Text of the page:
Government confirms HS2 extension

The Government has confirmed its plans to route High Speed 2 (HS2) Phase 2b through North Warwickshire – leaving the borough facing years of serious disruption.

Transport Secretary Chris Grayling MP has published the finalised route which will extend HS2 from Birmingham to Leeds, opening in 2033. It follows a consultation held in November last year on its preferred alignment.

The route will scythe through the middle of two popular Warwickshire country parks and bring misery to motorists and potentially damage the ‘Midlands Engine’s’ future regional economic growth plans at the already busy M42 Junction 10, where it meets the A5.

HS2 Ltd has also announced the contractors to build Phase One of the scheme. Two consortiums will operate within Warwickshire- between Northamptonshire and Long Itchington Wood tunnel will be CEK JV (Carillion Construction Ltd, Eiffage Genie Civil SA, Kier Infrastructure and Overseas Ltd) and northwards up to North Warwickshire the contractors are called BBV JV (Balfour Beatty Group Ltd, VINCI Construction Grands Projets, VINCI Construction UK Ltd, VINCI Construction Terrassement).

The HS2 Phase 2b eastern leg to Leeds is proposed to run through 17 kilometres of North Warwickshire, affecting communities at Bodymoor Heath, Kingsbury, Birchmoor, Polesworth, Warton and Austrey. There will be a long and arduous seven year construction phase before the line opens and the high speed trains begin operating.

Cllr Izzi Seccombe, Leader of Warwickshire County Council, said: “We are pleased that the Government accepted the principle concern raised in our consultation response and has moved the line back to the earlier alignment and away from the village of Austrey.

“However, many communities in North Warwickshire will have to deal with years of disruption while the railway is built and a lifetime of more intrusion when it is operating.

“We are seeking constructive dialogue with HS2 Ltd to resolve the key issues before the Parliamentary bill for the scheme is submitted in 2019. If we cannot reach an agreement on the future of our two country parks, the serious impact on the road network and better mitigation for those adversely affected, we will have no option but to put our case in front of the select committee.”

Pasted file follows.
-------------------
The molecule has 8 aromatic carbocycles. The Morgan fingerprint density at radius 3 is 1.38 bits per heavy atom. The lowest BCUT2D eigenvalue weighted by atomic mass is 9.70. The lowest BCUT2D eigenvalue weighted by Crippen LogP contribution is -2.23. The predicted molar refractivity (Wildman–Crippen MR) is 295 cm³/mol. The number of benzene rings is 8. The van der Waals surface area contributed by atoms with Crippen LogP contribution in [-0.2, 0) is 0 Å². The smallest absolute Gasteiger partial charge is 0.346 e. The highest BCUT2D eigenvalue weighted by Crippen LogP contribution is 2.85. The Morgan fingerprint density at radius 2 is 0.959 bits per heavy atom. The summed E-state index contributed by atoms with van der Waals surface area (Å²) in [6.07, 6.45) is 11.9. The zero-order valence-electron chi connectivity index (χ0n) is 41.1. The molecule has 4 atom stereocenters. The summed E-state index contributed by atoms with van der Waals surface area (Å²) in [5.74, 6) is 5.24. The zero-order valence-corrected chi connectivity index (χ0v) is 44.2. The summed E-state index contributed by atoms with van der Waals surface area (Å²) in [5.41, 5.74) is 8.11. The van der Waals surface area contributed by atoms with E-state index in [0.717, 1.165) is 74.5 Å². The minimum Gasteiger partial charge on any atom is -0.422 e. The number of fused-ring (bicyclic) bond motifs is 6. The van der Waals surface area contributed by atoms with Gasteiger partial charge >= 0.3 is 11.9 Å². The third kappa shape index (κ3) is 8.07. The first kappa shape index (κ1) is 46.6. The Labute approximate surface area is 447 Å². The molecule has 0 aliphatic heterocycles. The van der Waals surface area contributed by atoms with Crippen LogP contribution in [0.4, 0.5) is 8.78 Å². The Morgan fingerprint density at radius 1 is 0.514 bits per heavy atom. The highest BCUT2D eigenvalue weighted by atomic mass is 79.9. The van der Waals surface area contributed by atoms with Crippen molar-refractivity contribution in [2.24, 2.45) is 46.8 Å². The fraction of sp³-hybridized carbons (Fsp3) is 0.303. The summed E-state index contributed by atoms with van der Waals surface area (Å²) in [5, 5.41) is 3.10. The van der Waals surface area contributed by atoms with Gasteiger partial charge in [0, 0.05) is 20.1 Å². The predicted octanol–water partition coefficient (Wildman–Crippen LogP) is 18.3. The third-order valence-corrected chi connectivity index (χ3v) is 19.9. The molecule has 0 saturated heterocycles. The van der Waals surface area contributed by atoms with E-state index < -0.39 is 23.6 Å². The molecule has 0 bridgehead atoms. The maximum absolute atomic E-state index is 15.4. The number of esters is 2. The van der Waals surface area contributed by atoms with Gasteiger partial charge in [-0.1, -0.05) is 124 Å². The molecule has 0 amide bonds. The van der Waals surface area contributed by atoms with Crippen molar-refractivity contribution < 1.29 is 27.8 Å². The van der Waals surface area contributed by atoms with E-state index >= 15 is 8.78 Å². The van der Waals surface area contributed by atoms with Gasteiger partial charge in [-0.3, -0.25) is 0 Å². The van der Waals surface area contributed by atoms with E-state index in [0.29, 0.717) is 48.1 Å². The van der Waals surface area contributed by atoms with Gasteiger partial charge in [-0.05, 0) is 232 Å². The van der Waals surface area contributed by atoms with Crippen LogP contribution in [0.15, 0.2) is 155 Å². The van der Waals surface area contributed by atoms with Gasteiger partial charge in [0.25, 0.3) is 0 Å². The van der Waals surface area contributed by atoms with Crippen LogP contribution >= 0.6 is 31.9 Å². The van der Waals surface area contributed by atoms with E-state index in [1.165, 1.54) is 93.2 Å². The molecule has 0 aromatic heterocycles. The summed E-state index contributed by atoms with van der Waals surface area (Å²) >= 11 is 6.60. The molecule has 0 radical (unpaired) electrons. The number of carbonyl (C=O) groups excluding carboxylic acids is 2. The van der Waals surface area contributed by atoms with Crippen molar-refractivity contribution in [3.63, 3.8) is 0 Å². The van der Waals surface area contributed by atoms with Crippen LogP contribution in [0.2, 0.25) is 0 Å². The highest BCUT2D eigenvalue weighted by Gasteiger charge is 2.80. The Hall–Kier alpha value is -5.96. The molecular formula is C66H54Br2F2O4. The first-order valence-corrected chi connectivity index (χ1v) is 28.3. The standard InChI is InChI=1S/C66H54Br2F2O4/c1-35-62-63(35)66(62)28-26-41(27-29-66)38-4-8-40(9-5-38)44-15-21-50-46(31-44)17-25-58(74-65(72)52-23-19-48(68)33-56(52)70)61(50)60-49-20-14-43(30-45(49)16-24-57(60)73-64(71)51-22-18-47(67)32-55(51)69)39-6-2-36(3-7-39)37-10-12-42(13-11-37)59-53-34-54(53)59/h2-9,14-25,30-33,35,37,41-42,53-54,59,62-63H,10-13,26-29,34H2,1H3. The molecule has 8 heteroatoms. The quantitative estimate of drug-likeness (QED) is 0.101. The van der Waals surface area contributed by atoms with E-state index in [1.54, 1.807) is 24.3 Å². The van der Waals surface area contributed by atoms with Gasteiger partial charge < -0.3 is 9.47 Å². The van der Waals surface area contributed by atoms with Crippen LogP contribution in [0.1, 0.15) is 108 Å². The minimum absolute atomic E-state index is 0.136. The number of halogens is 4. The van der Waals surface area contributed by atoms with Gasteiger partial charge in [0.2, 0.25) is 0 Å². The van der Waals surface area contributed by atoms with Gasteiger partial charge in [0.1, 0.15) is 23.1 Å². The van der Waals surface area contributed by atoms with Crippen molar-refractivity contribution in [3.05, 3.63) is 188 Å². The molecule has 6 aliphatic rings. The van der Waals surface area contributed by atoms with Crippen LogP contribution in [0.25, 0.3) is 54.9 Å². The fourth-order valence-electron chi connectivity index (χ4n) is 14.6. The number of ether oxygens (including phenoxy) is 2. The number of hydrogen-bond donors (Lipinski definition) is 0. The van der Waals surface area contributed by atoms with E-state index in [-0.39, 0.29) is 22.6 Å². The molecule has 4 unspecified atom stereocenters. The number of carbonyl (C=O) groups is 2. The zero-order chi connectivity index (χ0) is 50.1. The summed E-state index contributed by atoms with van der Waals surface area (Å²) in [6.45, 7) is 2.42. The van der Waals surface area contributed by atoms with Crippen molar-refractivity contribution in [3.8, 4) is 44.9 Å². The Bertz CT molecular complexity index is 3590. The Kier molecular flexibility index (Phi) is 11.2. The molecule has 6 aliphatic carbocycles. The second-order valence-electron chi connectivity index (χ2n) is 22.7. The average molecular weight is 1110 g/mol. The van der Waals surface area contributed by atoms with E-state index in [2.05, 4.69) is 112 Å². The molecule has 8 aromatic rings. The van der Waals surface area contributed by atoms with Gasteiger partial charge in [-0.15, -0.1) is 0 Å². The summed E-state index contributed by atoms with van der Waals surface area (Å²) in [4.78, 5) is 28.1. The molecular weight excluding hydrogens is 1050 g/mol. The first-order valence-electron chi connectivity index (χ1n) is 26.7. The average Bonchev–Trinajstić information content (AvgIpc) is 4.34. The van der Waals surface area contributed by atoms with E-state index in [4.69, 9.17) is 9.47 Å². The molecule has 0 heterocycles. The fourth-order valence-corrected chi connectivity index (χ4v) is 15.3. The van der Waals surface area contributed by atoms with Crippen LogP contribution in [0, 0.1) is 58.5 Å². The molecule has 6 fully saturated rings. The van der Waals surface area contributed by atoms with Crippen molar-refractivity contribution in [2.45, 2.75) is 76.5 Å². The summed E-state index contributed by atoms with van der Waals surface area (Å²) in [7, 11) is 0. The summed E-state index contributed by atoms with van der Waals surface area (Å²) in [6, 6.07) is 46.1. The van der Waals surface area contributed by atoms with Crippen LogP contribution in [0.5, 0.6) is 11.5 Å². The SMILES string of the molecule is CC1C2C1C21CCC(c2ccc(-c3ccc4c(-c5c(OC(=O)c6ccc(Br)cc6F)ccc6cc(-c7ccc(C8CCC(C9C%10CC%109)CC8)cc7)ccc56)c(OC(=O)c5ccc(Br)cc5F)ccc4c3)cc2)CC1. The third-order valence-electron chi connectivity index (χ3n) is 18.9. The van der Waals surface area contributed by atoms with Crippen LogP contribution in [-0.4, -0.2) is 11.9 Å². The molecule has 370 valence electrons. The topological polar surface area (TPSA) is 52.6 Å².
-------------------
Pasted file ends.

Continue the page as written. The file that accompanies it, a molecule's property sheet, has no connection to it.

Speaking about the announcement of £6.6 billion worth of Phase One construction contracts, Cllr Seccombe added: “We want to see Warwickshire gain its share of the economic benefits of HS2 through supply chain opportunities for our businesses and the creation of local jobs.”

Warwickshire County Council submitted a response to the Phase 2b route consultation against the change in alignment which brought the railway line closer to Austrey.

The authority has previously made representations on the devastating impact on the two North Warwickshire country parks and the fears that HS2 will cause the M42 Junction 10 and surrounding roads to be gridlocked. Other technical details such as highways, flood risk and ecology will be assessed and considered within the publication of HS2’s Environmental Statement.

HS2 Ltd initial plans include building a viaduct over the lakes at Kingsbury Water Park. The park attracts around 400,000 visitors a year and is home to rare bird species, boat clubs, caravanners and power boat thrillseekers, providing jobs for 200 local people.

The visitor centre at Pooley Country Park, on the edge of Polesworth, is also in the path of the railway. The park is on the site of the former Pooley Hall Colliery and £1.5 million has been invested to transform a scarred industrial landscape into a valued community asset.

Cllr Peter Butlin, Warwickshire County Council’s Deputy Leader, said: “The county council has learned from the experience of Phase One that a pragmatic approach to HS2 will give us the greatest chance of successfully mitigating the worst impacts of the project. We will challenge the Government and HS2 Ltd on behalf of our communities to provide the best mitigation possible.

“We are urging HS2 Ltd to carry out an open and productive refinement of its plans prior to the publication of the Draft Environmental Statement and the deposit of the Parliamentary bill.

“It is imperative that meaningful engagement with the general public takes place so that the many mistakes experienced in Phase One will not be repeated by HS2 this time around.”

The latest timetable is for construction to start on Phase 2b by 2026 and the railway to be operational in 2033. To enable the line to be built, hybrid bill legislation will need to be deposited to Parliament, scheduled for 2019.